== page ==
I wandered alone for a long time, but it wasn’t always so. I have vague memories—little scraps of images—from the past: the tumble and tussle of warm fur, the shimmer of sun on my brother’s back, the freckles on my sister’s snout. We were given away, placed in a box in a grocery store parking lot and given to anyone who would take us. We were held up, cooed over, and carried off under people’s arms.
The person who took me changed his mind when I grew larger. He tied me up in the backyard for months—with intermittent water and food—and then took me on a car ride and left me on the side of the road. I fended for myself then. Sometimes I was thirsty, sometimes I was cold, often I was hungry.
This morning, a man saw me, stooped down, and called to me. I watched him warily and then darted away. I have trouble trusting people. He left and then came back, carrying a bowl that smelled good. He sat quietly beside the bowl and I approached carefully, then backed away, then approached again. With one last sideways glance at the man, who looked at me calmly, kindly, I stretched my neck toward the bowl and began to eat. The man reached out and stroked my fur, first tentatively, then steadily. When he slipped a lead around my neck, he bent down to my level and said, “Come with me; we will find you a home,” I go with him, to the first warmth and comfort I’ve known in a long time.
I’ve had two names in my time. Maybe three, if you consider no name a name. At the beginning I was part of a brood of too many puppies in an overpopulated, under-inoculated part of the world: rural Alabama. I was named Delaware by my rescuers, who named the 50 of puppies each a state name. One day when I was four months old, I became Lucy.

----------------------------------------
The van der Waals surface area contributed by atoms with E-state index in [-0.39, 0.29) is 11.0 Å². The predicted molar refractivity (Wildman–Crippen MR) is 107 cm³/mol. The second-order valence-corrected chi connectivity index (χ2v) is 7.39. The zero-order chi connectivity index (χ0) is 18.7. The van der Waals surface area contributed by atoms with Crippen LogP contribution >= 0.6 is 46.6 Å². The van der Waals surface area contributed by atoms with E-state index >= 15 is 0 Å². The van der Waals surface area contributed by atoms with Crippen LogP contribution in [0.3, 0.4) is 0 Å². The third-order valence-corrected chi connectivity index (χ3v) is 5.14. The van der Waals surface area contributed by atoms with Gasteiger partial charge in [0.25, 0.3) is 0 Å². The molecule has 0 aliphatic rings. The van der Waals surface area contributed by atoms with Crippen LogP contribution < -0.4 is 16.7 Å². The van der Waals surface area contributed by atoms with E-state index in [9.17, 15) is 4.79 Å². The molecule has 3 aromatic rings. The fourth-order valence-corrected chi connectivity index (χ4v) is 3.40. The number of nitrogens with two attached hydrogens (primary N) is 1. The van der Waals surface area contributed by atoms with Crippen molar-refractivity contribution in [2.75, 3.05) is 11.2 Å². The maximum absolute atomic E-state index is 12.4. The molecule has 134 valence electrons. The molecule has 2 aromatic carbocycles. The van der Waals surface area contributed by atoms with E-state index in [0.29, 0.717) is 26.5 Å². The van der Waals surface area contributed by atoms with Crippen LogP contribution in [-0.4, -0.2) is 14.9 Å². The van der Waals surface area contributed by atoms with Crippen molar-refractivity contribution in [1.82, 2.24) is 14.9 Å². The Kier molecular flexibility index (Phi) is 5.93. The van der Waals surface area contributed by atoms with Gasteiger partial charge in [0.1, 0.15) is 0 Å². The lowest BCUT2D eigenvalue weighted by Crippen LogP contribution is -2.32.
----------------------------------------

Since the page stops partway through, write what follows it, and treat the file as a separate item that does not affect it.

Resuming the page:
People walked through the rescue’s kennels every day. Some were caring for us, some were looking to adopt one of us. I noticed a woman walking through with the shelter director. The woman was talking about wanting an older dog. Oh well, I thought. When the woman walked by our kennel, I sat down and looked up at her, willing her to choose me, choose me, choose me. We locked eyes for a moment, but she walked on. Seconds later the woman backed up, as though drawn backward by an invisible force. I like to think it was my intent. She leaned down and put her fingers through the gate. I looked into her eyes and gave her fingers a gentle slurp. The woman sighed, slid her eyes to the side, looked back at me, then walked on. I watched her as she went through the swinging door and disappeared from sight. I turned back to my kennelmates.
A half-hour later, the shelter director came back, clipped a leash to my collar and led me to an outdoor pen where the woman was saying patting Jenny, the sweet black pitbull who had been in the shelter longer than I had been. She watched the pitbull leave then turned to me and smiled. As I ran up to her, she stooped down to greet me. Mine. …to be continued. Part IPart II